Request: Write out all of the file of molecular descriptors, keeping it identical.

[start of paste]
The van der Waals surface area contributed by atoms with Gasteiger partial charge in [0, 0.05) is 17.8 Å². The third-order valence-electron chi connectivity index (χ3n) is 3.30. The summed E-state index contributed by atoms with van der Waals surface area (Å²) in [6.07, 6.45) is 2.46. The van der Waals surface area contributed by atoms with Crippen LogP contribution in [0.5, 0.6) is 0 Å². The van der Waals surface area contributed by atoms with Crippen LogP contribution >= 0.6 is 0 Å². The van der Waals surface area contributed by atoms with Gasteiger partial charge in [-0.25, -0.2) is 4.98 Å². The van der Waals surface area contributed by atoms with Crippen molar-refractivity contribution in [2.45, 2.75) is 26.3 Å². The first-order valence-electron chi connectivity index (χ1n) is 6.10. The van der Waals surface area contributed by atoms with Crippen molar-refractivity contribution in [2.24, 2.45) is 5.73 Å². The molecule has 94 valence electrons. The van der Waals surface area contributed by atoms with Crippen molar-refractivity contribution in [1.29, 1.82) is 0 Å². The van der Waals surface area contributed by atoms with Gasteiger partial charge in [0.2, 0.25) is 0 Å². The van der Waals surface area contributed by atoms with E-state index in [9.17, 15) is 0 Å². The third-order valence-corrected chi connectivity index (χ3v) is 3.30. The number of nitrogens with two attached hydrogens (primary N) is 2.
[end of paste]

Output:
The van der Waals surface area contributed by atoms with Gasteiger partial charge in [0, 0.05) is 17.8 Å². The third-order valence-electron chi connectivity index (χ3n) is 3.30. The summed E-state index contributed by atoms with van der Waals surface area (Å²) in [6.07, 6.45) is 2.46. The van der Waals surface area contributed by atoms with Crippen LogP contribution in [0.5, 0.6) is 0 Å². The van der Waals surface area contributed by atoms with Crippen LogP contribution >= 0.6 is 0 Å². The van der Waals surface area contributed by atoms with Gasteiger partial charge in [-0.25, -0.2) is 4.98 Å². The van der Waals surface area contributed by atoms with Crippen molar-refractivity contribution in [2.45, 2.75) is 26.3 Å². The first-order valence-electron chi connectivity index (χ1n) is 6.10. The van der Waals surface area contributed by atoms with Crippen molar-refractivity contribution in [2.24, 2.45) is 5.73 Å². The molecule has 94 valence electrons. The van der Waals surface area contributed by atoms with Crippen molar-refractivity contribution in [1.29, 1.82) is 0 Å². The van der Waals surface area contributed by atoms with Gasteiger partial charge in [0.2, 0.25) is 0 Å². The van der Waals surface area contributed by atoms with E-state index in [9.17, 15) is 0 Å². The third-order valence-corrected chi connectivity index (χ3v) is 3.30. The number of nitrogens with two attached hydrogens (primary N) is 2.